Lagarde, in separate statements late on Wednesday, singled out Switzerland and Poland for increasing their contributions, hailing their “enduring support for the spirit of multilateralism.”
“Ensuring the Fund has sufficient resources to tackle crises and to promote global economic stability is in the interests of all our members,” she said.
The IMF statement said “Switzerland and other countries” had pledged $26 billion of increased funding while Poland had agreed to provide $8 billion.
“This brings to about $320 billion the commitments received so far. I am, (of) course, very encouraged by this strong demonstration of support for the Fund, and I look forward to further commitments from our broader membership.”
In a Frankfurt Allgemeine Zeitung interview published this week, Lagarde revealed that the International Monetary Fund is seeking some $400 billion for expanding its crisis intervention “firepower.”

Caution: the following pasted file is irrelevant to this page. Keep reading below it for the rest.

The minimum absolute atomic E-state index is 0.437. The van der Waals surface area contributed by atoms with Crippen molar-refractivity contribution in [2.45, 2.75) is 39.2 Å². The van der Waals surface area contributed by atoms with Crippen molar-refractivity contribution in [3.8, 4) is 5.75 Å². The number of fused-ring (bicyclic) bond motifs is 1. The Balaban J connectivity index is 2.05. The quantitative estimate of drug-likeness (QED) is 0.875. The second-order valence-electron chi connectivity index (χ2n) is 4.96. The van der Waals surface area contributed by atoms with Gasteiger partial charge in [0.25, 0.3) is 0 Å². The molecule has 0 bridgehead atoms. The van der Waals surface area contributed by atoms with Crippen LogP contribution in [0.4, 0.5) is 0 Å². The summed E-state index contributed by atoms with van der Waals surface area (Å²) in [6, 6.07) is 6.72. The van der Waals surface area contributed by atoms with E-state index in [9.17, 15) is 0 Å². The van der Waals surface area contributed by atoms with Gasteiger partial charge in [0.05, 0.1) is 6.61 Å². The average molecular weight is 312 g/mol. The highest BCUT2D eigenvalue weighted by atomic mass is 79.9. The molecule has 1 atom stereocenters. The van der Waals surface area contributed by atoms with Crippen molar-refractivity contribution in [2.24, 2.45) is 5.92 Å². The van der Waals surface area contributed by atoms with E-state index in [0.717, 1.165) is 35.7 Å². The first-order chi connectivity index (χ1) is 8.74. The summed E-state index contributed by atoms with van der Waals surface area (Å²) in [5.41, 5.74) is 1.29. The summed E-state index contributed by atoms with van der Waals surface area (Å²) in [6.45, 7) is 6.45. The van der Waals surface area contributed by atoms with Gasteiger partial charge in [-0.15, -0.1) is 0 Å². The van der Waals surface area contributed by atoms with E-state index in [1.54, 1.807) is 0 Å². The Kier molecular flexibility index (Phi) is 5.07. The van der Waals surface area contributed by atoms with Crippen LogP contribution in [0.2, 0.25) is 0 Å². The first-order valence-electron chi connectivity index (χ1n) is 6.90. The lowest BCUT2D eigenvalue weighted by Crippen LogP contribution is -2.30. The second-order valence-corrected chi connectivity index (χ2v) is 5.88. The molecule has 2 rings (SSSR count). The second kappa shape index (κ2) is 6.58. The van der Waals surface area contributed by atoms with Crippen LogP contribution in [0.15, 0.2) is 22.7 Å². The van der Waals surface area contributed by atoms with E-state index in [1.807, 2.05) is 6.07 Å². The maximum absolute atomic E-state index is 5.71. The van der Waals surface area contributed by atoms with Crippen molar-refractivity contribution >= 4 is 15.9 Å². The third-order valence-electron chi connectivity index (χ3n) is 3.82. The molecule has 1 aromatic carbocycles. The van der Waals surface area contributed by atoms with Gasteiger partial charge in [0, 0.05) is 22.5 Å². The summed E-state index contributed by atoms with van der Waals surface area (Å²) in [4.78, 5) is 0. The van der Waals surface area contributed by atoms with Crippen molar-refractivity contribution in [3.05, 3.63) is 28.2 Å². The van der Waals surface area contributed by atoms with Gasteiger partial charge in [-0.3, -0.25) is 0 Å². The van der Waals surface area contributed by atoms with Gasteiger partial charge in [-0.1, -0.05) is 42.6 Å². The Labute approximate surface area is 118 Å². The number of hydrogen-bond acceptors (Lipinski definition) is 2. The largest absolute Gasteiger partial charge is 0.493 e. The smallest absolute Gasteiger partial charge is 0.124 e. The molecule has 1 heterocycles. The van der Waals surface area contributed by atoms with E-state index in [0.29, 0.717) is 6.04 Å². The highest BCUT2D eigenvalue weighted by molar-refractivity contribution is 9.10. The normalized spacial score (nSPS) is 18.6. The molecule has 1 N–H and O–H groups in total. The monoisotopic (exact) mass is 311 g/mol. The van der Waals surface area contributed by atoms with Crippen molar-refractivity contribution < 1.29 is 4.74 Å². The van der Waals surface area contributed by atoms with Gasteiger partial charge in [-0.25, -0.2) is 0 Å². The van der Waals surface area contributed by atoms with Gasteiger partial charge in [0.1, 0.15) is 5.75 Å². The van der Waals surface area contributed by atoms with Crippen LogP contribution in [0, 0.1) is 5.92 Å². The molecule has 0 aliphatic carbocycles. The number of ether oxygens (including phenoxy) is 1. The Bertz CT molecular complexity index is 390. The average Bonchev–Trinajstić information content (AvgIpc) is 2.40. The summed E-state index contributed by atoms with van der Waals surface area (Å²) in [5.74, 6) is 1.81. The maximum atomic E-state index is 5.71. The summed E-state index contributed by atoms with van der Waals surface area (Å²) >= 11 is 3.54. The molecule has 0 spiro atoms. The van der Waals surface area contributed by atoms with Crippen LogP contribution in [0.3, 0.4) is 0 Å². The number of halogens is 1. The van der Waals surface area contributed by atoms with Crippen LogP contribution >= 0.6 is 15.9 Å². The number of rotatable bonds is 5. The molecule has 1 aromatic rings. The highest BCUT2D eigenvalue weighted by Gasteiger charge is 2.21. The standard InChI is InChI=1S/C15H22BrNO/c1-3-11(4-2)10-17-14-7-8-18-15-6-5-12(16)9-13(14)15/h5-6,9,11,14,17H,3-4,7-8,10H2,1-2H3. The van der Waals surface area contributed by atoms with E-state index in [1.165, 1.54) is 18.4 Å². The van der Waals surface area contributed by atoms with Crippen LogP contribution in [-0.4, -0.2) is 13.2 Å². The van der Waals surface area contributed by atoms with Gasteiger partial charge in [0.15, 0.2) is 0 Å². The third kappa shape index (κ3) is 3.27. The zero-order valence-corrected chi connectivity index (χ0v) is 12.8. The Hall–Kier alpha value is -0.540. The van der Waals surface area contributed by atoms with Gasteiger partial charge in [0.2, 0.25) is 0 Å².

That was sharply lower than the original target of $500 billion. Last week Lagarde said the Fund was lowering its target, citing a slight easing of financial tensions, both globally and in the eurozone.
The largest contributions thus far have come from the eurozone, which has pledged some $200 billion, and Japan, which pledged $60 billion.
The IMF is hoping to firm up more commitments, especially from the big emerging economies like China, Russia, Brazil and India, at the Fund’s spring meetings held at the end of this week in Washington.